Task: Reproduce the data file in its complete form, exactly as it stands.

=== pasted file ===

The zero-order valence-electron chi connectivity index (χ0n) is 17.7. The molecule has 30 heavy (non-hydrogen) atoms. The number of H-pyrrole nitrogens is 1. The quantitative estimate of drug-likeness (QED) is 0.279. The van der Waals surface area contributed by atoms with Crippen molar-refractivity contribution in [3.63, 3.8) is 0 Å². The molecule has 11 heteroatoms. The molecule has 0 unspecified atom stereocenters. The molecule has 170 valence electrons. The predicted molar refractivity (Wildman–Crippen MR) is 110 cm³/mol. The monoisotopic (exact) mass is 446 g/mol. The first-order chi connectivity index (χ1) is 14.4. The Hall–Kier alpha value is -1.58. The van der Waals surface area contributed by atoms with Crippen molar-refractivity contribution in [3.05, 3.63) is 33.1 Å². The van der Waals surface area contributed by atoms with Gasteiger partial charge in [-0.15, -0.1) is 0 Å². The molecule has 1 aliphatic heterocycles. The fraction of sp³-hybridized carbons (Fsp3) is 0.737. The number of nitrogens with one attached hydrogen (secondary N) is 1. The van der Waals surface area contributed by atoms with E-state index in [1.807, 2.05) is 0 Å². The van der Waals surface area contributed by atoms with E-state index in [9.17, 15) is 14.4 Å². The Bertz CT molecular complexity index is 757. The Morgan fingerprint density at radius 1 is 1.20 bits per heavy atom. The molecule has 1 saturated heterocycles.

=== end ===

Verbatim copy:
The zero-order valence-electron chi connectivity index (χ0n) is 17.7. The molecule has 30 heavy (non-hydrogen) atoms. The number of H-pyrrole nitrogens is 1. The quantitative estimate of drug-likeness (QED) is 0.279. The van der Waals surface area contributed by atoms with Crippen molar-refractivity contribution in [3.63, 3.8) is 0 Å². The molecule has 11 heteroatoms. The molecule has 0 unspecified atom stereocenters. The molecule has 170 valence electrons. The predicted molar refractivity (Wildman–Crippen MR) is 110 cm³/mol. The monoisotopic (exact) mass is 446 g/mol. The first-order chi connectivity index (χ1) is 14.4. The Hall–Kier alpha value is -1.58. The van der Waals surface area contributed by atoms with Crippen molar-refractivity contribution in [3.05, 3.63) is 33.1 Å². The van der Waals surface area contributed by atoms with Gasteiger partial charge in [-0.15, -0.1) is 0 Å². The molecule has 1 aliphatic heterocycles. The fraction of sp³-hybridized carbons (Fsp3) is 0.737. The number of nitrogens with one attached hydrogen (secondary N) is 1. The van der Waals surface area contributed by atoms with E-state index in [1.807, 2.05) is 0 Å². The van der Waals surface area contributed by atoms with E-state index in [9.17, 15) is 14.4 Å². The Bertz CT molecular complexity index is 757. The Morgan fingerprint density at radius 1 is 1.20 bits per heavy atom. The molecule has 1 saturated heterocycles.